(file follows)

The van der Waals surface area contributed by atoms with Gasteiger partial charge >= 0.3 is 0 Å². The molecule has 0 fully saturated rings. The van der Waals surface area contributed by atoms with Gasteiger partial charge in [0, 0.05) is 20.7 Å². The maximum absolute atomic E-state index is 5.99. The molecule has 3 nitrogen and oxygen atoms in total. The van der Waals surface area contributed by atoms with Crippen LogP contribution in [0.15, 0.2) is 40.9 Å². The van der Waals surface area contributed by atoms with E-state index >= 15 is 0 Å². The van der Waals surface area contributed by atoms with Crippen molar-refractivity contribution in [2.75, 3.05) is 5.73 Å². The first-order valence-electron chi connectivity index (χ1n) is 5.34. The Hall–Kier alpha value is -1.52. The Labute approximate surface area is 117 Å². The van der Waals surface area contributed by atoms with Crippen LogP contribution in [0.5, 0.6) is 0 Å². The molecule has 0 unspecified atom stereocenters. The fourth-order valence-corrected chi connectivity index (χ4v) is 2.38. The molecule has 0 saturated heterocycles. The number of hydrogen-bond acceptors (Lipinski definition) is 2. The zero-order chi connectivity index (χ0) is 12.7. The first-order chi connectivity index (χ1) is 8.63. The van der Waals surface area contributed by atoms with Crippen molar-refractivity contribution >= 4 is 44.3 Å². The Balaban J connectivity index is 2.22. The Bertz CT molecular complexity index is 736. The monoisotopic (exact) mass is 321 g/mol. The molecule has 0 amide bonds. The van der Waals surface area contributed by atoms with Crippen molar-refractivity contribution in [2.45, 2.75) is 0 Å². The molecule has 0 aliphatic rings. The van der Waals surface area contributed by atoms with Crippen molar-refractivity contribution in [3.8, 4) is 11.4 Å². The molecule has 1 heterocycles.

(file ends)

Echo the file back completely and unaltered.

The van der Waals surface area contributed by atoms with Gasteiger partial charge >= 0.3 is 0 Å². The molecule has 0 fully saturated rings. The van der Waals surface area contributed by atoms with Gasteiger partial charge in [0, 0.05) is 20.7 Å². The maximum absolute atomic E-state index is 5.99. The molecule has 3 nitrogen and oxygen atoms in total. The van der Waals surface area contributed by atoms with Crippen LogP contribution in [0.15, 0.2) is 40.9 Å². The van der Waals surface area contributed by atoms with E-state index >= 15 is 0 Å². The van der Waals surface area contributed by atoms with Crippen molar-refractivity contribution in [2.75, 3.05) is 5.73 Å². The first-order valence-electron chi connectivity index (χ1n) is 5.34. The Hall–Kier alpha value is -1.52. The Labute approximate surface area is 117 Å². The van der Waals surface area contributed by atoms with Crippen LogP contribution in [0.5, 0.6) is 0 Å². The molecule has 0 unspecified atom stereocenters. The fourth-order valence-corrected chi connectivity index (χ4v) is 2.38. The molecule has 0 saturated heterocycles. The number of hydrogen-bond acceptors (Lipinski definition) is 2. The zero-order chi connectivity index (χ0) is 12.7. The first-order chi connectivity index (χ1) is 8.63. The van der Waals surface area contributed by atoms with Crippen molar-refractivity contribution >= 4 is 44.3 Å². The Balaban J connectivity index is 2.22. The Bertz CT molecular complexity index is 736. The monoisotopic (exact) mass is 321 g/mol. The molecule has 0 amide bonds. The van der Waals surface area contributed by atoms with Crippen molar-refractivity contribution in [2.45, 2.75) is 0 Å². The molecule has 0 aliphatic rings. The van der Waals surface area contributed by atoms with Crippen molar-refractivity contribution in [3.8, 4) is 11.4 Å². The molecule has 1 heterocycles.